Long Termer: Gary Fisher 29er Hifi Pro (Premier Content)

Picture 2

A "video walkthrough" for Matt’s Gary Fisher Hifi 29er full-susser …

Picture 2Matt’s Gary Fisher 29er Hifi Pro
Price: £2099.00
From: Trek UK
www.fisherbikes.com
Weight: 28 lbs

The Hifi has had a lot of use over the last 8 months – mostly by other people than me! It seemed to be one of those bikes that people wanted to try – especially the more cynical 29er wheel riders amongst us (myself included).

Before I broke my ankle in the Spring I rode it a lot. The thing that immediately stands out is how “long legged” it is. It really is a bike for riding out over the countyside with, over far distant hills. It doesn’t feel too ungainly between your legs.

I’m 5′ 8″ (on a good day) and a lot of 29ers I’ve cast a leg over have had odd “tiptoeing” feeling. They feel like I’m sitting away from the bike. The Hifi felt like I was sitting in the bike. The cockpit felt very normal. My relationship to the handlebar bar felt natural. Gary Fisher’s Genesis geometry absolutely makes sense on this type of bike; the large front wheel, your centre of balance back a bit further. It is almost impossible to endo. It also has a Fisher-specific 51mm offset fork that does make it handle better than a standard 29er over a wider variety of riding speeds.

The bike in general is a safe pair of hands. It’s capable but it does lack some of the aspects of which I look for in my bikes. Even if it does roll better because of the wheel size, it certainly didn’t feel as composed down more technical stuff than something like the Lapierre X-Control or the Santa Cruz Blur XC Carbon (reviewed last issue). The Hifi isn’t as “involving” to ride. It was also noticeably more flexible than a 26” wheel equivalent bike, which could be mildly alarming during hard cornering. Stiffer wheels and a bolt-thru fork would help here I think.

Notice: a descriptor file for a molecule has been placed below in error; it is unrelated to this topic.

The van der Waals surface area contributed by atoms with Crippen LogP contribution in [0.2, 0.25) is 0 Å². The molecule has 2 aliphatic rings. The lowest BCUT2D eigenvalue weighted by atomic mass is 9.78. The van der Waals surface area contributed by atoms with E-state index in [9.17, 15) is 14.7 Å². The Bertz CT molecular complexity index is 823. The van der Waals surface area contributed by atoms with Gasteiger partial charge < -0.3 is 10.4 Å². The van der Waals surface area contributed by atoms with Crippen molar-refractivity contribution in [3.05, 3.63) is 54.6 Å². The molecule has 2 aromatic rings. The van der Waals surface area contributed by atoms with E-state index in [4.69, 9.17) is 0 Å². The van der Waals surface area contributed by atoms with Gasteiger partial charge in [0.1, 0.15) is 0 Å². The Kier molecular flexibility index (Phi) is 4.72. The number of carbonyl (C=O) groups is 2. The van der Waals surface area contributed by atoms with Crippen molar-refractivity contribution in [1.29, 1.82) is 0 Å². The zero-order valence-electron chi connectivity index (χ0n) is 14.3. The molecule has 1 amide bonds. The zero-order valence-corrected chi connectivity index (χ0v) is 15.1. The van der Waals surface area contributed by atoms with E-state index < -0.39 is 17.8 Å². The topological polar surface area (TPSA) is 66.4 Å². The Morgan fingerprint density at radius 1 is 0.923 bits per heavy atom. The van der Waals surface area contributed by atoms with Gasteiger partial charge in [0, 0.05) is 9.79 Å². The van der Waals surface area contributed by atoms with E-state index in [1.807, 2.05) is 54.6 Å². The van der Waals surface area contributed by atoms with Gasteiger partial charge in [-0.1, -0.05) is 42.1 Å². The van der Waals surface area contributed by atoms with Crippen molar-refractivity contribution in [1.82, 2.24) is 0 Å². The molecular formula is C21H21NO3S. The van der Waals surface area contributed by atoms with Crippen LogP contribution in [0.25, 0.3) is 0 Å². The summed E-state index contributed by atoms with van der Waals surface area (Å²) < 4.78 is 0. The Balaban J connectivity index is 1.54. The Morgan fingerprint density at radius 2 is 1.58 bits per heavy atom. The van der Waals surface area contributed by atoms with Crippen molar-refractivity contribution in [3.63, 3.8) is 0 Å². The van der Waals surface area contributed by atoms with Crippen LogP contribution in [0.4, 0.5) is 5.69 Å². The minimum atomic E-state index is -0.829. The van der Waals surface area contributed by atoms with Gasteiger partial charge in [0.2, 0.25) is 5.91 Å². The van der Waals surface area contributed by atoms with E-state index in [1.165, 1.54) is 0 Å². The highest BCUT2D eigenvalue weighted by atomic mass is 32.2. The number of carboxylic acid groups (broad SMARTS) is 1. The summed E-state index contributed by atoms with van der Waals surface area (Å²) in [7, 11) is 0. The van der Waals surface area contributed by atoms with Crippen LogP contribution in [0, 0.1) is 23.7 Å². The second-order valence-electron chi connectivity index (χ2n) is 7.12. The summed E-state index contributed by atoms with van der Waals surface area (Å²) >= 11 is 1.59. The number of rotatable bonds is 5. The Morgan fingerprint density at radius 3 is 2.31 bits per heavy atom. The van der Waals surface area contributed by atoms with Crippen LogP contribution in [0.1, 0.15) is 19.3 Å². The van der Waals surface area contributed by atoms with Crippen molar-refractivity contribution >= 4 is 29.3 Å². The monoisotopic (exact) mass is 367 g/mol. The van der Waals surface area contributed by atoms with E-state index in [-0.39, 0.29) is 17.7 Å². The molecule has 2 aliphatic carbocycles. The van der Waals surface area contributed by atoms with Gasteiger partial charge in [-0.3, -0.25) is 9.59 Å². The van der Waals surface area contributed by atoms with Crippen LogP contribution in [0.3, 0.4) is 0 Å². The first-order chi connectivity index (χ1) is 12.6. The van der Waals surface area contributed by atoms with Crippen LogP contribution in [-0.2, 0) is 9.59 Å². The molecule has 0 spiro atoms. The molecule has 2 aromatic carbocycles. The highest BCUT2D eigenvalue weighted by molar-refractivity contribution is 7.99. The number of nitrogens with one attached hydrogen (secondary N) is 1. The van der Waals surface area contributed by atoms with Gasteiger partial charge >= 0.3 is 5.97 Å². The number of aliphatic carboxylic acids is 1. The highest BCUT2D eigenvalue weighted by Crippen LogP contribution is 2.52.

All this isn’t so much a damning criticism, it’s more indicative of a sense of where this bike wants to be ridden. Big marathon rides and smooth, swoopy singletrack – where it makes perfect sense. Stuff where you’re keeping your speed at a constant state (whether that’s settling down to a 6hr ride or a 90min trail centre thrash). The type of riding that I prefer (full throttle then hard braking to crawling pace, and repeat) isn’t what this bike is meant for.

Component wise it all worked so well it was unnoticeable. It almost goes without saying that I ditched the lethally traction-less Bontrager XDX tyres. I also added (surprise surprise) a wider flat handlebar from Element.

Overall: If technical thrutching is your thing, this bike’s not for you. If your riding consists of most of the South Downs in a day… or you do a lot of Marathon events… or you live near a nice, smooth trail centre this bike will carry on effortlessly mile after mile.

If you’re not a Premier User, you can read the full version of this review in the current issue of Singletrack Magazine…

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